2. 12-18 months of 3% of your total loans. So if you are repaying $1,000,000 of loans 3% on 18 months would be 45k.
    3. 5k in emergency funds for unexpected repairs

    So typically if you are say 80k you would need about 80-85k.

    This is very conservative...as the larger your buffer the less likely you will get into trouble.
     
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  8. Seal

    Seal Well-Known Member

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    thanks Sash,
    how do keep this type of buffer - LOC? in offset? or bit of both, or other?
     
  9. sash

    sash Well-Known Member

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    Offset only...LOC's can be rescinded.

    Offsets are transaction accounts.
     
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  10. joel

    joel Well-Known Member

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    Jeepers mister, ive never even seen 50k! I'd feel uneasy with less than 5 lol. Rent is my biggest expense so if I happen to F up I would just move. Without rent, i'd be saving more than 100% of my net PAYG income!
     
  11. Blueskies

    Blueskies Well-Known Member

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    2 kids under 5, wife only part time, large PPOR debt, 50k wouldn't last long if I lost my job or big interest rate rises happened. At a different stage in life I would have a higher risk tolerance but for now I'm ok being a bit conservative and the possible lost opportunities that may come from that.
     
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  12. spludgey

    spludgey Well-Known Member

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    That would be close to $200k for me, which is more than my current buffer (and much larger than my buffer in four weeks' time).
    I like to have at least $50k in an offset, ready to go. Ideally, I'd like $50k in a deductible offset account and another $50k in a non deductible account, so depending on what emergency pops up, you'll use the relevant account.
     
  13. sash

    sash Well-Known Member

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    Another way to look at it is what is the amount you need to sustain your negative cashflow from IPs, provision for emergency fixes to property and living expenses.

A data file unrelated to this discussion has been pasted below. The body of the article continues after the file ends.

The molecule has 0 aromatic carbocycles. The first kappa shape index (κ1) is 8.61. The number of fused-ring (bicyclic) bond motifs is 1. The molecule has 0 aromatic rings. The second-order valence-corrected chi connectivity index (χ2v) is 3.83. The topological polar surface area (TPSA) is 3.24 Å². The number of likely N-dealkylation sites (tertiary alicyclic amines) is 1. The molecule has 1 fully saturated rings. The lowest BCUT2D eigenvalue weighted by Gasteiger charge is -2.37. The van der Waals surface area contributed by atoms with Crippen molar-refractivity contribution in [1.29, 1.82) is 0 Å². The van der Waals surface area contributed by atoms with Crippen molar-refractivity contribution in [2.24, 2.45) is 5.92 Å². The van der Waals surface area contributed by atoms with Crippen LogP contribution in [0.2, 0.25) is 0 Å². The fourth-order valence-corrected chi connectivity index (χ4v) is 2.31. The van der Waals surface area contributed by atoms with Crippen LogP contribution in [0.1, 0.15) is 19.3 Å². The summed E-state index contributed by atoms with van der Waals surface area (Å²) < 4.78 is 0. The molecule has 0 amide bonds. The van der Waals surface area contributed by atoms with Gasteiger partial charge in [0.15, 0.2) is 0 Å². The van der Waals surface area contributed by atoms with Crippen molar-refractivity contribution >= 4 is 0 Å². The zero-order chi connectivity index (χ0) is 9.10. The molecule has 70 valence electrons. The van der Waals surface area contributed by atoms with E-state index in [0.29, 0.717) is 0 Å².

If this figure is say 6k per month..I would look to have 6-12 months minimum in an offset. So would be 36-72k. I always like to have a lot more....
     
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  14. Ace in the Hole

    Ace in the Hole Well-Known Member Premium Member

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    If interest rates suddenly tripled and everything else stayed the same, on 10+ mil of property, we'd probably just be hanging on.
     
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  15. sash

    sash Well-Known Member

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    Then you are bullet proof!

    No way interest rates will hot 18% ....don't worry about yourself worry about the entire economy.
     
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  16. EN710

    EN710 Well-Known Member

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    Nice

    I prefer 12 months living expenses for 2 people instead of 6 so currently still saving for more buffer.

    Minimum $100k buffer would make me feel better. Double that and I be happy
     
  17. joel

    joel Well-Known Member

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    You guys are talking about buffers greater than my entire net worth.. if I had a few hundred grand I wouldnt be going to work tomorrow
     
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  18. EN710

    EN710 Well-Known Member

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    My balance is minus at the moment :confused: there's difference between networth and access to cash tho
     
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  19. samiam

    samiam Well-Known Member

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    my buffer will be myself.. to work my butt off..! Now debt to the neck.. If I lost my current job, will have to go somewhere remote for casual work..
     
  20. Jingo

    Jingo Well-Known Member

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    Our buffers are in the form of cash in offset accounts, Loc's and dividends from our share portfolio.

    This year hasn't been great for us. Had to replace our car after being written off in an accident - used cash from offsets. A couple of our IP's have become vacant with money to spend on doing them up etc.

    On the bright side, the IP's have increased significantly in value - much more than we could ever hope to save in cash....